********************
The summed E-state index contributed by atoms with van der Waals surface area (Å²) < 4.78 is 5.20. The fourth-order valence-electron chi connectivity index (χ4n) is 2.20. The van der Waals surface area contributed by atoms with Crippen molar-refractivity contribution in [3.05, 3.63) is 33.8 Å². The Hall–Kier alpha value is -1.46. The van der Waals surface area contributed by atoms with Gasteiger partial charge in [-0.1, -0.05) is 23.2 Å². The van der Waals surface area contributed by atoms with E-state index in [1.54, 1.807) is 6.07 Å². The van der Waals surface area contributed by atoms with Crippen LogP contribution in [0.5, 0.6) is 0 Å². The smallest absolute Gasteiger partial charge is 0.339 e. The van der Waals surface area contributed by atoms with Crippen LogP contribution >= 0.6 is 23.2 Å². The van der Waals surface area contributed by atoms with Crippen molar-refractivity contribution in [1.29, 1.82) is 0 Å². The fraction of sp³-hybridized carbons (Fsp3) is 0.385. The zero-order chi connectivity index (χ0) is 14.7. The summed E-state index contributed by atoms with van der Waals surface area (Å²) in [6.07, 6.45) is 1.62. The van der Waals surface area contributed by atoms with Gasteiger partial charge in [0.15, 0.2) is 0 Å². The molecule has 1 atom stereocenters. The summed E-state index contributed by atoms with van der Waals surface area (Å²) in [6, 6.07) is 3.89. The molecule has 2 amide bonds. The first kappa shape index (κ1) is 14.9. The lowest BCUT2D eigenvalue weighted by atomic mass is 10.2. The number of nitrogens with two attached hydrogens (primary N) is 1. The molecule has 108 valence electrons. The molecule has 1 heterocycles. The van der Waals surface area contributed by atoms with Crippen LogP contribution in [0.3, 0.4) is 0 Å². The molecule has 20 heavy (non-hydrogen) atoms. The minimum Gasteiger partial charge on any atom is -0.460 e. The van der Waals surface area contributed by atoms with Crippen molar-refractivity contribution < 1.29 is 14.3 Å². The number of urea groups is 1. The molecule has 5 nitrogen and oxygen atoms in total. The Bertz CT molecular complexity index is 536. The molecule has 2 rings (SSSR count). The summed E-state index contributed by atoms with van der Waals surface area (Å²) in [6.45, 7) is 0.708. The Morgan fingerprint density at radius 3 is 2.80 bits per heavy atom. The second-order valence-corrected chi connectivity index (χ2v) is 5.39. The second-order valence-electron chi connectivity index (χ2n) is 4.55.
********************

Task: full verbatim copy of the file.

The summed E-state index contributed by atoms with van der Waals surface area (Å²) < 4.78 is 5.20. The fourth-order valence-electron chi connectivity index (χ4n) is 2.20. The van der Waals surface area contributed by atoms with Crippen molar-refractivity contribution in [3.05, 3.63) is 33.8 Å². The Hall–Kier alpha value is -1.46. The van der Waals surface area contributed by atoms with Gasteiger partial charge in [-0.1, -0.05) is 23.2 Å². The van der Waals surface area contributed by atoms with E-state index in [1.54, 1.807) is 6.07 Å². The van der Waals surface area contributed by atoms with Crippen LogP contribution in [0.5, 0.6) is 0 Å². The smallest absolute Gasteiger partial charge is 0.339 e. The van der Waals surface area contributed by atoms with Crippen LogP contribution >= 0.6 is 23.2 Å². The van der Waals surface area contributed by atoms with Crippen molar-refractivity contribution in [1.29, 1.82) is 0 Å². The fraction of sp³-hybridized carbons (Fsp3) is 0.385. The zero-order chi connectivity index (χ0) is 14.7. The summed E-state index contributed by atoms with van der Waals surface area (Å²) in [6.07, 6.45) is 1.62. The van der Waals surface area contributed by atoms with Gasteiger partial charge in [0.15, 0.2) is 0 Å². The molecule has 1 atom stereocenters. The summed E-state index contributed by atoms with van der Waals surface area (Å²) in [6, 6.07) is 3.89. The molecule has 2 amide bonds. The first kappa shape index (κ1) is 14.9. The lowest BCUT2D eigenvalue weighted by atomic mass is 10.2. The number of nitrogens with two attached hydrogens (primary N) is 1. The molecule has 108 valence electrons. The molecule has 1 heterocycles. The van der Waals surface area contributed by atoms with Crippen LogP contribution in [0.3, 0.4) is 0 Å². The molecule has 20 heavy (non-hydrogen) atoms. The minimum Gasteiger partial charge on any atom is -0.460 e. The van der Waals surface area contributed by atoms with Crippen molar-refractivity contribution < 1.29 is 14.3 Å². The number of urea groups is 1. The molecule has 5 nitrogen and oxygen atoms in total. The Bertz CT molecular complexity index is 536. The molecule has 2 rings (SSSR count). The summed E-state index contributed by atoms with van der Waals surface area (Å²) in [6.45, 7) is 0.708. The Morgan fingerprint density at radius 3 is 2.80 bits per heavy atom. The second-order valence-corrected chi connectivity index (χ2v) is 5.39. The second-order valence-electron chi connectivity index (χ2n) is 4.55.